Professor Benoit Dayratof the UC Merced
School of Natural Sciencesleads the
Research Experiences for Undergraduates(REU) program. This summer he divides his teaching time between Yosemite National Park and his
research labon campus, a prospect that, although daunting, is exciting.
“It’s very busy, and a lot of work,” he said enthusiastically. “The opportunity for undergraduates to do research in Yosemite is unique. It is very special really, and I am delighted to give this opportunity to the students.”
Funded by the National Science Foundation (NSF), the REU program kicked off its first session June 16 with eight students who are housed in the newly renovated
Wawona Field Stationfacilities and have been assigned specific research projects within the park.
Dayrat oversees student-conducted REU projects that focus on learning more about the unique ecologies and environments within Yosemite National Park, our impact on them, and the potential to manage or minimize said impact in the future. Dayrat designed two of the research projects, one to investigate
gall waspspecialization in the Central Sierra Nevada region, and the other to tackle environmental DNA barcoding of Yosemite freshwater macroinvertebrates.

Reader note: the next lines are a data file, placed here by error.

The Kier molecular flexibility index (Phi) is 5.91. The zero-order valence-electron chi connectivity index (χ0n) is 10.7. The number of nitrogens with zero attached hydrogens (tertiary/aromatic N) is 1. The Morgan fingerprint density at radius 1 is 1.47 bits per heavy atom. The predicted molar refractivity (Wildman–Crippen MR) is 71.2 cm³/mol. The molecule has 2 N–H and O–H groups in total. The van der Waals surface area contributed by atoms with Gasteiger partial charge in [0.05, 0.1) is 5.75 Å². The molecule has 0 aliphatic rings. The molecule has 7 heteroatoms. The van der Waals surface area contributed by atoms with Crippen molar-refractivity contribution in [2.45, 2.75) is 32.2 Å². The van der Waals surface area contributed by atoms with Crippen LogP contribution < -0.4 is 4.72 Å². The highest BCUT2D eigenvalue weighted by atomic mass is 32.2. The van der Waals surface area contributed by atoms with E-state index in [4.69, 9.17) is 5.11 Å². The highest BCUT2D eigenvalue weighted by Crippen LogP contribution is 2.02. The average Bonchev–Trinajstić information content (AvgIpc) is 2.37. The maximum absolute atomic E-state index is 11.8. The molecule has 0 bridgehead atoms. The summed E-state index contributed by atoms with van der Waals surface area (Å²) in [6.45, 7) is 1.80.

The professor, whose focus in the lab at UC Merced is on the biodiversity and evolution of mollusks and gastropods (snails and slugs), embraces the chance to branch out.
“It is an opportunity for me, too. It gives me a chance to start new
researchthat I have always wanted to work on but have not had the time for.”
Dayrat spent the first few weeks teaching the correct procedures for collecting samples and recording data, climbing and hiking alongside the REU students as he trained them in one of the most beautiful parks in the world.
But he will withdraw to UC Merced eventually. “It is very important to teach them to be independent,” he said.
However, he will return regularly to check on their progress and to conduct “Science Friday” seminars with Wawona Field Station Director
During the Science Friday, seminars he and Berlow will lead REU and
Yosemite Leadership Partnershipstudents, who will live at the field station, through the history and process of scientific inquiry, its role in natural resource managements, and the communication of science to the public.
This is all right up Dayrat’s alley; in his lab at UC Merced he leads his students as they research the history and philosophy of science, and the history of the discovery of biodiversity, often with an eye for challenging existing methods and materials.
Although he will travel between the park and campus, he will be fully engaged in work that excites him in both locations; an enviable position for any professional to be in.
“I will be available should they need me, but I have students with ongoing research in my lab,” he says of the work that pulls him back to campus, “I have to pay attention to them as well.”